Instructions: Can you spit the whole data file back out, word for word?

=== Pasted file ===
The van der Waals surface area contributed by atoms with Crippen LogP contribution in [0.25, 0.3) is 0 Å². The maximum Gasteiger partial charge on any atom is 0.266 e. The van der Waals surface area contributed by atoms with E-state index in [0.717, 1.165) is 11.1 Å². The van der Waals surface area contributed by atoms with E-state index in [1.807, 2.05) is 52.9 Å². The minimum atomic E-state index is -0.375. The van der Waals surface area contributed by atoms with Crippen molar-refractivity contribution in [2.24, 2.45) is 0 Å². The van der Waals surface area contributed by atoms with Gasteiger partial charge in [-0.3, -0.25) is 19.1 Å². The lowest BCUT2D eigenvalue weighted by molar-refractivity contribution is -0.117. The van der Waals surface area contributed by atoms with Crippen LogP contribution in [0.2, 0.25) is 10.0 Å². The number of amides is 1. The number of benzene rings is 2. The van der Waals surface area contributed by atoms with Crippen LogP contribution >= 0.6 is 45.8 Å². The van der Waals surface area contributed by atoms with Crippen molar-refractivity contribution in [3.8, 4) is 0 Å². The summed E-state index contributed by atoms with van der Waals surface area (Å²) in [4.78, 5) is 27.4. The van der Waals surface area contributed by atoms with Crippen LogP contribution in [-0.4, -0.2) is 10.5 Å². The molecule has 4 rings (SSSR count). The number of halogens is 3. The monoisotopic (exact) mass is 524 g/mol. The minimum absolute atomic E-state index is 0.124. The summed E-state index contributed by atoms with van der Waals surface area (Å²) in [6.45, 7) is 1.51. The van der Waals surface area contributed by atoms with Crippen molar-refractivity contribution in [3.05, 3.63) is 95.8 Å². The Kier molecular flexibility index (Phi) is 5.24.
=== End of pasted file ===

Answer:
The van der Waals surface area contributed by atoms with Crippen LogP contribution in [0.25, 0.3) is 0 Å². The maximum Gasteiger partial charge on any atom is 0.266 e. The van der Waals surface area contributed by atoms with E-state index in [0.717, 1.165) is 11.1 Å². The van der Waals surface area contributed by atoms with E-state index in [1.807, 2.05) is 52.9 Å². The minimum atomic E-state index is -0.375. The van der Waals surface area contributed by atoms with Crippen molar-refractivity contribution in [2.24, 2.45) is 0 Å². The van der Waals surface area contributed by atoms with Gasteiger partial charge in [-0.3, -0.25) is 19.1 Å². The lowest BCUT2D eigenvalue weighted by molar-refractivity contribution is -0.117. The van der Waals surface area contributed by atoms with Crippen LogP contribution in [0.2, 0.25) is 10.0 Å². The number of amides is 1. The number of benzene rings is 2. The van der Waals surface area contributed by atoms with Crippen LogP contribution >= 0.6 is 45.8 Å². The van der Waals surface area contributed by atoms with Crippen molar-refractivity contribution in [3.8, 4) is 0 Å². The summed E-state index contributed by atoms with van der Waals surface area (Å²) in [4.78, 5) is 27.4. The van der Waals surface area contributed by atoms with Crippen LogP contribution in [-0.4, -0.2) is 10.5 Å². The molecule has 4 rings (SSSR count). The number of halogens is 3. The monoisotopic (exact) mass is 524 g/mol. The minimum absolute atomic E-state index is 0.124. The summed E-state index contributed by atoms with van der Waals surface area (Å²) in [6.45, 7) is 1.51. The van der Waals surface area contributed by atoms with Crippen molar-refractivity contribution in [3.05, 3.63) is 95.8 Å². The Kier molecular flexibility index (Phi) is 5.24.